Anyway, says BMW bullishly, it's great to have the door on the right. You can open it and sling your bag behind the driver's seat, and much of the time when you're loading and unloading rear passengers you're not parked by the kerb anyway. Whatever, the rear-hinged Club Door is a very solid construction, as it needs to be given that it incorporates the latch mounting for the front door and the driver's upper seat-belt anchorage. With the Club Door open, that belt is pulled just far enough away not to trip up those entering the rear seat.

Is the Clubman as cute as a regular Mini? You could hardly call that bluff tail beautiful, its bluffness accentuated by the contrasting colour of its frame. It will always be either black or silver, to choice, but never the same as the main body although it is allowed to match the roof. Beautiful or not, the example I was about to borrow from BMW GB's headquarters was surrounded by fascinated apprentices as I drew near. It was the first new Clubman they had seen.

It was also in fairly typical specification, with the Pepper option pack, 16in wheels and, being a Cooper (there's no 1.4-litre Mini One Clubman) the 1.6-litre, 120bhp, non-turbo engine. Our photographs show a Cooper S, but there's little visual difference apart from the S's fake air-scoop in the bonnet. The nominal price of a Clubman Cooper 1.6 is £14,235, but this car's options took it to £16,435 – again, typical for a new Mini because most of them wear a hefty load of options.

It's longer and heavier than the hatchback, two things which you would expect to chip away at the Mini driving feel in which agility is key. But the suspension is altered to suit, and apart from the fact that the view in the interior mirror has a vertical bar the driving experience is much as normal. There's the usual strong grip, instant "pointability" and firm-but-bearable ride.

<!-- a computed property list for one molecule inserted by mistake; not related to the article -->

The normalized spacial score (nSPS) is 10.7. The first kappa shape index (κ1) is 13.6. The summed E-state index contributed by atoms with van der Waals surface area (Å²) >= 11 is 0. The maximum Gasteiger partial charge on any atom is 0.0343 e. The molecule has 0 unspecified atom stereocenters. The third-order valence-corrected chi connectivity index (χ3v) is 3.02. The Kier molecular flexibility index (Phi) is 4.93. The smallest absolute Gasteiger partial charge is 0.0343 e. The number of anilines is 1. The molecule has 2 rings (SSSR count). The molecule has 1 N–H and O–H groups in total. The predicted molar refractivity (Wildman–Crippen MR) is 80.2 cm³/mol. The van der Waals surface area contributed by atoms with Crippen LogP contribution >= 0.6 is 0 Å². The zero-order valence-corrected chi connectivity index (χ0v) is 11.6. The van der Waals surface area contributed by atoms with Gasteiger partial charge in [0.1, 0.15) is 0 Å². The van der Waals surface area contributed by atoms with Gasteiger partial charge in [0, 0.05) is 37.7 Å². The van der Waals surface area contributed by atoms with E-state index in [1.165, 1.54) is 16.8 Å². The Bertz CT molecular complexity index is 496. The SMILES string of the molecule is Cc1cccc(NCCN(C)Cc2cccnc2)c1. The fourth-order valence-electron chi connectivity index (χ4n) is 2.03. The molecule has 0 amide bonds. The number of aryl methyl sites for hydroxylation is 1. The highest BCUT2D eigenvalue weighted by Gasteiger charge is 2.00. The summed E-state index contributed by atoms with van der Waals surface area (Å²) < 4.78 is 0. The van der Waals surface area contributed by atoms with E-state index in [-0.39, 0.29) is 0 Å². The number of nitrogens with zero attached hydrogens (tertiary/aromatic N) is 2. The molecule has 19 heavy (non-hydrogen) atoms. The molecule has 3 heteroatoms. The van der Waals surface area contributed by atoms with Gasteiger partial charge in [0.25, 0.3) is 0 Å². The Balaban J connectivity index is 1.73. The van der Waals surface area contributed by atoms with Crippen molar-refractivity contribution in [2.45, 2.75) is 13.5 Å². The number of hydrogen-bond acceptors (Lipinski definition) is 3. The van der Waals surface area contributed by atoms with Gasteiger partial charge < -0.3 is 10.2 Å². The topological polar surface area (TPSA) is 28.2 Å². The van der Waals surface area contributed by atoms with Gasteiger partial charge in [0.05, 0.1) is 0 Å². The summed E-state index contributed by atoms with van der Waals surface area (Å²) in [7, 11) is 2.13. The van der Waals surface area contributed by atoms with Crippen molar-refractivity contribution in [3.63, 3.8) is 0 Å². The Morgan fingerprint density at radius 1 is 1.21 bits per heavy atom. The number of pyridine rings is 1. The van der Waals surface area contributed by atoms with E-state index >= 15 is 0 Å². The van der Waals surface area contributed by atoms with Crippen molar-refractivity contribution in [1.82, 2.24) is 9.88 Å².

I hadn't tried a Mini with this 1.6-litre engine before, although I know it from various Peugeots that also use this BMW-designed unit. It's matched here to a very smooth-shifting six-speed gearbox, all gears of which are needed to stoke the engine into action, upon which it feels quite eager and emits a sporty engine note. Pull from low speeds is lacking, though; it's no surprise, then, that there's no 1.4-litre Mini One Clubman, given that smaller engine's feeble feel and minimal economy advantage over the 1.6.

New for Minis, and now fitted as standard, is a version of BMW's Efficient Dynamics package which dramatically improves fuel economy. It helps the Cooper D diesel version to a CO2 figure of just 109g/km, and even the petrol Cooper manages an impressive 132g/km.

There are two elements. The first is regenerative braking, in which the alternator (which charges the battery) is engaged only when slowing down or braking. So the engine has to work less hard and the act of charging contributes to the braking effect. The second is a stop-start system, which cuts the engine when the Mini is stationary and in neutral provided the engine is warmed up, the battery is properly charged and it's not too cold outside. Pressing the clutch pedal starts it again, instantly and smoothly.

So that's the Clubman, a Mini with more room and more usefulness. The Club Door is a bit of a gimmick but it's also a talking point. Good car? Undoubtedly. Better than a more conventional, five-door, supermini-based estate car that's almost certainly cheaper? Practically, no. But you'll have more fun owning it.

The rivals

Peugeot 207 SW 1.6 VTi, from £12,575

Good looks, lots of space, same engine as Mini. Pleasing to drive, rear shelf access to boot.

Renault Clio Sport Tourer 1.6 VVT, from £12,800 approx

This is a Clio with a longer tail and a racily-raked tailgate. It's a promising mix.

Skoda Fabia estate 1.6, from £11,800 approx

Majors on practicality without looking as wacky as the Roomster. Likely to be excellent value.